|Producing Ghosts the Simple Way.|
|In iron alloyed with about 0.2 % to 1.2 % phosphorous (P) most variants of defect etching come up with a peculiar structure termed a ghost structure. If you have only an ideal iron - phosphorous alloy (without anything else) you will expect at room temperature to see ferrite grains in an etched sample, separated by well-delineated grain boundaries. You will see that - but there is more. As soon as you defocus a little, a second kind of structure appears: dark or bright "ghosts" that are superimposed on the now slightly defocussed ferrite grain image. They look like grains - but there are no grain boundaries!|
|Here is the picture from the backbone once more. Now let's see how it came into being in somewhat more detail what has been already given in the backbone.|
|What you see are the "ghosts" of dead austenite grains. They existed at high temperature and then disappeared completely, leaving only their ghosts back - in the form of phosphorous poor areas in the ferrite grains. In many etchants these areas dissolve a little faster than those parts of the grain containing phosphorous. They are then standing up like little mesas and become visible under the right conditions. They are best seen if you defocus your microscope a little. The picture then is not as crisp as it could be - but you see the ghosts!|
|Why do we get such a structure? A picture says more than many words. The one below is different from the one in the backbone; here we start at a higher temperature. Contemplate it and see if you can figure out what it shows.|
|We start with the red state point at high temperatures. We will have a
large-grained bcc ferrite crystal (a) with a
bit of dissolved phosphorous - 0.72 % to be precise.
As the temperature goes down, we will eventually hit the a + g region. That necessitates that fcc austenite (g) grains develop. Nucleation for the austenite grains most likely starts at the grain boundaries between the ferrite grains. According to the phase diagram the g grains must be phosphorous-poor and the phosphorus needs to get out of the forming austenite. At high temperatures the phosphorous has no big problem to diffuse into the a grains, it will become enriched there.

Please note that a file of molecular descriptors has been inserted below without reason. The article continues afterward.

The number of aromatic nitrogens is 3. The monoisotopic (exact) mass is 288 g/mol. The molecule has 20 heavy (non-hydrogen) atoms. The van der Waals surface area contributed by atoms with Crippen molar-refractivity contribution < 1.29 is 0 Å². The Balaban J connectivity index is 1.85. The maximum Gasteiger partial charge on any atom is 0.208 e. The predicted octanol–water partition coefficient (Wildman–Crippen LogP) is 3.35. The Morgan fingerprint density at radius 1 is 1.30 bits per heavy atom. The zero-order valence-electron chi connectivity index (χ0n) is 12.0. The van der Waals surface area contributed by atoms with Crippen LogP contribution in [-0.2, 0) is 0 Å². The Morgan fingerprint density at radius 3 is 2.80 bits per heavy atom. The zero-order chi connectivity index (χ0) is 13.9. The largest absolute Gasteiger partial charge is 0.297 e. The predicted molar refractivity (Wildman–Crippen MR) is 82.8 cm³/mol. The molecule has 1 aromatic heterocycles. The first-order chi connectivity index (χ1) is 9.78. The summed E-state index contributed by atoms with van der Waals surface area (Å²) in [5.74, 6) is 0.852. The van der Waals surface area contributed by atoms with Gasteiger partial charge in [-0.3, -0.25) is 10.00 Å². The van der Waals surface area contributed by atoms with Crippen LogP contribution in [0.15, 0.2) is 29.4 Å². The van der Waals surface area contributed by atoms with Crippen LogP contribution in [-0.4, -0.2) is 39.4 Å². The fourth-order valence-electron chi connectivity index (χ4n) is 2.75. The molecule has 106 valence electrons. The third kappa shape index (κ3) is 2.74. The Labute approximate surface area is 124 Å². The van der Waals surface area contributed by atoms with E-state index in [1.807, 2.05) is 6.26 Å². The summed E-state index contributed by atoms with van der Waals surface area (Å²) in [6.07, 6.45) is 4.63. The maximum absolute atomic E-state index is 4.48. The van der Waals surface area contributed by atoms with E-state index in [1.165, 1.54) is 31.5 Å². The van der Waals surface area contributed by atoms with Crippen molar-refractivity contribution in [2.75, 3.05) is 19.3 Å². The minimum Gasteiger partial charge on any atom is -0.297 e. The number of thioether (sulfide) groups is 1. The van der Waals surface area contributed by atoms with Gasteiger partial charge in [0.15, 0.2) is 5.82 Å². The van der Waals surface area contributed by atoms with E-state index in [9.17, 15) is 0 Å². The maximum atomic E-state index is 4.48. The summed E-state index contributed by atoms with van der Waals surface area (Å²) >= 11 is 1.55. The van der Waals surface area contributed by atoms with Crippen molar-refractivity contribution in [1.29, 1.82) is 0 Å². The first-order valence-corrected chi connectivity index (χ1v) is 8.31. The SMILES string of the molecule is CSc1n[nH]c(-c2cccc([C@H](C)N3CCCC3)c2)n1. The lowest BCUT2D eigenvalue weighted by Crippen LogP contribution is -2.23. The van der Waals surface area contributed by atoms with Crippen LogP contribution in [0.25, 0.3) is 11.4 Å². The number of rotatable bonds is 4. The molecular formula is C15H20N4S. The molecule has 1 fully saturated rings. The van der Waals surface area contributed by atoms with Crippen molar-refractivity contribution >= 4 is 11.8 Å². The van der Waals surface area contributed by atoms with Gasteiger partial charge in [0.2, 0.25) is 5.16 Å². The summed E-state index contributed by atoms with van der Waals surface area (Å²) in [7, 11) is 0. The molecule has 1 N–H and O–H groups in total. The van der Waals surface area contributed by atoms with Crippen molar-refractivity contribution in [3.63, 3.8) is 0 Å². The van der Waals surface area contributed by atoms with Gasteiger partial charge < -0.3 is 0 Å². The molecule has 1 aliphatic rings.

As soon as the temperature falls below the value where the a + g region has its maximum extension, the g grains have reached their maximum size. If the temperature keeps decreasing, they must now shrink. That's what the will do until they eventually disappear completely after the state point left the a + g region and we need to have pure ferrite once more.
The phosphorous concentration is supposed to equilibrate again, and that's what it would do, if there would be sufficient time. However, during the shrinking part and after the austenite has disappeared, it's getting colder and atomic movement by diffusion slows down rapidly. Hardly ever will there be sufficient time for the phosphorous to "reclaim" the former austenite grain regions and the phosphorous concentration in the regions of the former a grains is still larger then in the rest of the steel.
If some etchant responds to that, you are now going to see ghosts. The ferrite grains need not to have changed very much throughout the whole ordeal; they just gained some phosphorous relative to the austenite and never gave all of that it back.
|Here is what the structure of the picture in the backbone must have looked like at about 1100 oC (2012 oF) the temperature where the austenite grains are largest:|
|In the example that structure defines the "ghosts"
seen at room temperature. Of course, the austenite grains at high temperatures
have different crystal orientations, like the ferrite grains where this is
symbolized by different colors. They are shown in just one color to make them
When the austenite grain shrink, the ferrite forming just keeps the orientation of the original a grain, and the final grain structure is more or less identical to the starting one - except that the phosphorous is now distributed in an inhomogeneous way.
|So, whenever you see a ghost structure, you know